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(I Think) I Figured Out Why British People Are So Obsessed With Tea

In the world of clichés, imagining a Briton with his or her cup of tea is pretty much at the top of the list. But what may seem like an easy portrait of loyal British tea drinkers is actually true – the love story between the British and tea goes back a few centuries and it’s still going strong today.

The Brits drink on average 3 ½ cups of tea per day, that’s 130,000 tonnes in a year. As a whole, that’s 165 million cups of tea a day or in a larger sense, 62 billion cups per year. That’s quite a bit of tea.

Trendy Tea

Before hitting it off in Britain, tea took a while to catch on in Europe. There are a few historical mentions of Portuguese traders and missionaries who enjoyed drinking tea, but these were mostly samples and souvenirs brought back from their expeditions. It’s actually the Dutch who jumped on to the bandwagon first by establishing trading routes to the East in the last years of the sixteenth century in order to import tea from China to Holland. The warm drink soon became trendy for upper class Dutch as its price was still relatively high and of course, just like today’s trends, it spread out quickly to other countries in Western Europe afterward.

Tea was first publicized in a British newspaper in 1658 as ‘China Drink, called by the Chinese, Tcha, by other Nations Tay alias Tee’, it was made available in a coffee house and was sold more like a curiosity rather than a warm comforting everyday drink. It isn’t before the marriage of Charles II to Catherine of Braganza (a Portuguese princess with a profound love for tea), that tea caught on as a fashionable and trendy drink among the wealthy and courtesans. Seizing the opportunity and seeing how fast tea was becoming popular, the East India Company placed its first important order in 1664 for 100lbs of China tea, and began importing tea into Britain. A love story bloomed.

Smugglers’ Cup

Due to high taxation, tea remained a favourite for British middle and upper classes. The taxes on tea were actually so high that in 1689 it virtually almost made sales stop, but thankfully the tax was slightly reduced a few years later, although still remaining too high for the average Briton.

Not wanting to be left out, folks turned to tea smugglers to get their hands on the drink and so, a million dollar business came to day. It is estimated that in the late eighteenth century the surprisingly well organized crime network was importing as much as 7 million lbs of tea annually.

But smuggled tea wasn’t exactly the best quality…or even tea. Leaves from other plants or even recycled tea leaves were dried and added back into batches to be resold. But the result often had a shady and unconvincing colour and so, smugglers turned to a poisonous copper carbonate and even sheep’s dung to obtain a colour that looked more like tea.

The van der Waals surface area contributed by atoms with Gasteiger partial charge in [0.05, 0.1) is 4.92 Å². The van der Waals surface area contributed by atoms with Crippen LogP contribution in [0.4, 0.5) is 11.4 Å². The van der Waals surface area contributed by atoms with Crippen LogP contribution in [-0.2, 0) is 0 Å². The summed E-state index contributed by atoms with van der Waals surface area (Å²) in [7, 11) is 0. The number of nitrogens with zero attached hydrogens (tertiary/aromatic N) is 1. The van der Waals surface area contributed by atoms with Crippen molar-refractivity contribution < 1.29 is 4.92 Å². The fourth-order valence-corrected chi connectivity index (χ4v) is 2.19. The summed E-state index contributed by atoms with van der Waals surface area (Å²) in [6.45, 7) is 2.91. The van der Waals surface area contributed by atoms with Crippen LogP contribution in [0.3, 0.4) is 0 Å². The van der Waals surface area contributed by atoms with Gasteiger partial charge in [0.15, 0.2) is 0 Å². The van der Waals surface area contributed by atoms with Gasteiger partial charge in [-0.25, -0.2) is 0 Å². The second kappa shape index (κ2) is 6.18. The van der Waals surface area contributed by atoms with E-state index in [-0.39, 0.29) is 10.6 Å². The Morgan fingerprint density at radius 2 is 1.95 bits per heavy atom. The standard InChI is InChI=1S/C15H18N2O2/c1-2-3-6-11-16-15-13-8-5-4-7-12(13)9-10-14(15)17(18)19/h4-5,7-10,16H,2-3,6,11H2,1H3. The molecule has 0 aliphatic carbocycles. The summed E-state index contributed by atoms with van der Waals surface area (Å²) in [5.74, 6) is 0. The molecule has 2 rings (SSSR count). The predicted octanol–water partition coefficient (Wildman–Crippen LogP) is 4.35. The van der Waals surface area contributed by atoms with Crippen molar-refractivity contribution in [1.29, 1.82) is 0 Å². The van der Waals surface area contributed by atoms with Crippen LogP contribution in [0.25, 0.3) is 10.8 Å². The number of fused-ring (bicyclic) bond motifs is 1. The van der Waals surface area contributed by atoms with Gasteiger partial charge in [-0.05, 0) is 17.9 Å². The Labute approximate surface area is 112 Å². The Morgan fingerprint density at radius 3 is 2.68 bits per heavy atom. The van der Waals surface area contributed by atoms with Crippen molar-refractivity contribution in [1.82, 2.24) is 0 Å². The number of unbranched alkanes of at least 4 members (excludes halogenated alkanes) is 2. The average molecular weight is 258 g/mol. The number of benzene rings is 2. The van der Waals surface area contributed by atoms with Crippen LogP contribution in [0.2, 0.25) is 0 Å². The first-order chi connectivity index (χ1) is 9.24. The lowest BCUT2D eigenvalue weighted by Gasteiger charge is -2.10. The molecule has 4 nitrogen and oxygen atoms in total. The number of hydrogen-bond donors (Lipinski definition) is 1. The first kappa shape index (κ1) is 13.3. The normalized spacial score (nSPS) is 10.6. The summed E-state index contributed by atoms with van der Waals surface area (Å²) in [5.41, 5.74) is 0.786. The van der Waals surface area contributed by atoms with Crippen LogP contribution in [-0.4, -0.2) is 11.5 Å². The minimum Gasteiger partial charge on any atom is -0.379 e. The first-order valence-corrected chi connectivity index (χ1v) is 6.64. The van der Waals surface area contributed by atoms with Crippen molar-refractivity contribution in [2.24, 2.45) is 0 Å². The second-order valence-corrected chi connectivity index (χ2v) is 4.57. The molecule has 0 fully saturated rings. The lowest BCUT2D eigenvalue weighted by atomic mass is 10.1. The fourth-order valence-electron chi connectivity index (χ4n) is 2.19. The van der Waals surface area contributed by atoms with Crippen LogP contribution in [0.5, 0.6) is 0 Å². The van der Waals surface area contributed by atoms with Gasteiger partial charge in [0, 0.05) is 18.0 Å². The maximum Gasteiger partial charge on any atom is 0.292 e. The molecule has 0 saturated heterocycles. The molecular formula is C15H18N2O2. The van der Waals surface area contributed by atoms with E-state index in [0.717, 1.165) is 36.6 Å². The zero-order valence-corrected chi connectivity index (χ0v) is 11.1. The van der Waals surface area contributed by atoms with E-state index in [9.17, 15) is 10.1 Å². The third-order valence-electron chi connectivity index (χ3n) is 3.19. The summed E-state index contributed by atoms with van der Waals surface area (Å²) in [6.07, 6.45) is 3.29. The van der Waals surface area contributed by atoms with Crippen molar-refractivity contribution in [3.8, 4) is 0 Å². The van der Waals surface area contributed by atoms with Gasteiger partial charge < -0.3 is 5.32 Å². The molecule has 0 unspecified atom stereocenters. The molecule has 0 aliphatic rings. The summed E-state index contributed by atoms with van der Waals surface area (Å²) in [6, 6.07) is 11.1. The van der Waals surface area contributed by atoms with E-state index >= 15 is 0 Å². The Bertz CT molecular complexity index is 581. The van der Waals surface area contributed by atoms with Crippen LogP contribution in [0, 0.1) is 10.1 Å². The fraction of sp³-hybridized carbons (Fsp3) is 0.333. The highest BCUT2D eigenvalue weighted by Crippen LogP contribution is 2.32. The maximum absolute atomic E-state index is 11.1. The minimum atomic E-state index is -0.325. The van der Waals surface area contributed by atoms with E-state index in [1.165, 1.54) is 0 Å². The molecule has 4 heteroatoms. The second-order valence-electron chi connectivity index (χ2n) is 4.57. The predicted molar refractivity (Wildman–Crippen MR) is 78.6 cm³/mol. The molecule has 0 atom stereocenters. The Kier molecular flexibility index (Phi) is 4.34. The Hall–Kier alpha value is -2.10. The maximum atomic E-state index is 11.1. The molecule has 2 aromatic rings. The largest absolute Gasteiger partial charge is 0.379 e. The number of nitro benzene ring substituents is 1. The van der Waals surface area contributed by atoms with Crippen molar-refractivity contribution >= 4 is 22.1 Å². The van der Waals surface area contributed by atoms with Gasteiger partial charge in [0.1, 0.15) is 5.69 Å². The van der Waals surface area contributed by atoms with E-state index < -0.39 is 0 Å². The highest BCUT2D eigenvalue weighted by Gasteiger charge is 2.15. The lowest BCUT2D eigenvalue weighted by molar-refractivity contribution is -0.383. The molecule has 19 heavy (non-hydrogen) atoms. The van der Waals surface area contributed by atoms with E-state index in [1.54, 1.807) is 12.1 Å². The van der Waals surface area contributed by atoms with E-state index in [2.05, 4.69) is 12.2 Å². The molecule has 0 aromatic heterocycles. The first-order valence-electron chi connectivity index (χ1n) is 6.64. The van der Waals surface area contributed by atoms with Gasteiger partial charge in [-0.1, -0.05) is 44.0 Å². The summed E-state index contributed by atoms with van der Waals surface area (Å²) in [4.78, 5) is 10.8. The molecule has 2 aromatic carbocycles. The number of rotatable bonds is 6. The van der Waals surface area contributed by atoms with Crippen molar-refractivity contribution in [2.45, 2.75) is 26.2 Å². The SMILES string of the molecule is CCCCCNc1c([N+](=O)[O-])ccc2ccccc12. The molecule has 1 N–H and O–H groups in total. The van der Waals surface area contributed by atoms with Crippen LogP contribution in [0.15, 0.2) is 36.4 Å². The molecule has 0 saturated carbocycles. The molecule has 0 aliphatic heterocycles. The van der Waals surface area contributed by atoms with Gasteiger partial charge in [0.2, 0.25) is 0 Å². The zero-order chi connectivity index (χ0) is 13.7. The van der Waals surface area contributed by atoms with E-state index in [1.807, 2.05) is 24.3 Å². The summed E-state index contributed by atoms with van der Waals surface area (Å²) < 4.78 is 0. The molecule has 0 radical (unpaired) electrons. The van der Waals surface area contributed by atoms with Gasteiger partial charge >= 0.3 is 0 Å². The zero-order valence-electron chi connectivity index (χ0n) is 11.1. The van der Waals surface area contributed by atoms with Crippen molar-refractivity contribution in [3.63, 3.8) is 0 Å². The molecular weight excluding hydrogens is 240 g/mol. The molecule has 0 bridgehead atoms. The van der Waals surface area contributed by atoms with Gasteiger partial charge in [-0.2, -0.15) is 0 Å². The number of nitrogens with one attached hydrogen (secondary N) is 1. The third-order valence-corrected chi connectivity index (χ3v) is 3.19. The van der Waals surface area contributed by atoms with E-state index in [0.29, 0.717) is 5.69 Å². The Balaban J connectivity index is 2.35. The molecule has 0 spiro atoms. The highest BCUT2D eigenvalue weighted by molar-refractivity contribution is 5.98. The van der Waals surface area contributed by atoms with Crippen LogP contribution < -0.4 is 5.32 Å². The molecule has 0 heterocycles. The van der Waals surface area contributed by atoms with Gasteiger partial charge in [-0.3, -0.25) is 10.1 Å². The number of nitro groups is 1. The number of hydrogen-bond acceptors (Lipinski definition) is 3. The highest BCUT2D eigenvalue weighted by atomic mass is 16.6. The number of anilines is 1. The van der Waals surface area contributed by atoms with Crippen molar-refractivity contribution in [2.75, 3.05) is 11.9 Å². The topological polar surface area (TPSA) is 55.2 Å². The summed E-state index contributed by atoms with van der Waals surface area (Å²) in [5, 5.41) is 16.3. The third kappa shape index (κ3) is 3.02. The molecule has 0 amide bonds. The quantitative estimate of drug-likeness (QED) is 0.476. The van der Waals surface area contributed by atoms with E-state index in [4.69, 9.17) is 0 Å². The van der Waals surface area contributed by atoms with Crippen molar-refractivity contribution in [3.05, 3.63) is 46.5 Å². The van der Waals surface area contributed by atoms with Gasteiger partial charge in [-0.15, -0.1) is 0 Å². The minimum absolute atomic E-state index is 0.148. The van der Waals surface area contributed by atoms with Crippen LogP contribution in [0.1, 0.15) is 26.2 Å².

Concerned by the problems caused by smuggled tea, the government of the day in  1784 slashed the taxes on tea making it suddenly affordable for all and making tea smugglers jobless almost instantaneously.

During the nineteenth century tea solidified its presence in British culture and had become a staple in everyday life for all, regardless of class or stature. Charles Dickens for example, made it very clear in his literature that tea-drinking was omnipresent in the lives of his working class characters. It’s also during this century that Afternoon Tea and High Tea first started being practised in tea rooms, living rooms and dining room across Great Britain.

Keep Calm and Drink Tea

With the twentieth century comes two major World Wars during which the brave Britons stood by their favourite drink. Although not rationed during the First World War, the government stepped in to control importation and the price of tea, which had been steadily rising due to transport ships being sunk by German submarines. During the Second World War, the government introduced a 2oz tea ration for all in order to properly supply men on the front and reward those who stayed back to occupy vital  jobs such as firemen. Although the war ended in 1945, it wasn’t until 1954 that the tea ration was lifted.

In the 1950s an American inventor revolutionized the tea scene: he invented the tea bag and the tea-drinking habits of all were changed!

As it stands today, the love affair between Britons and their cups of tea isn’t about to change. It’s now deeply anchored in British culture as a social drink, a comforting drink and even a healthy drink. It seems like nothing will come in between the British and tea.

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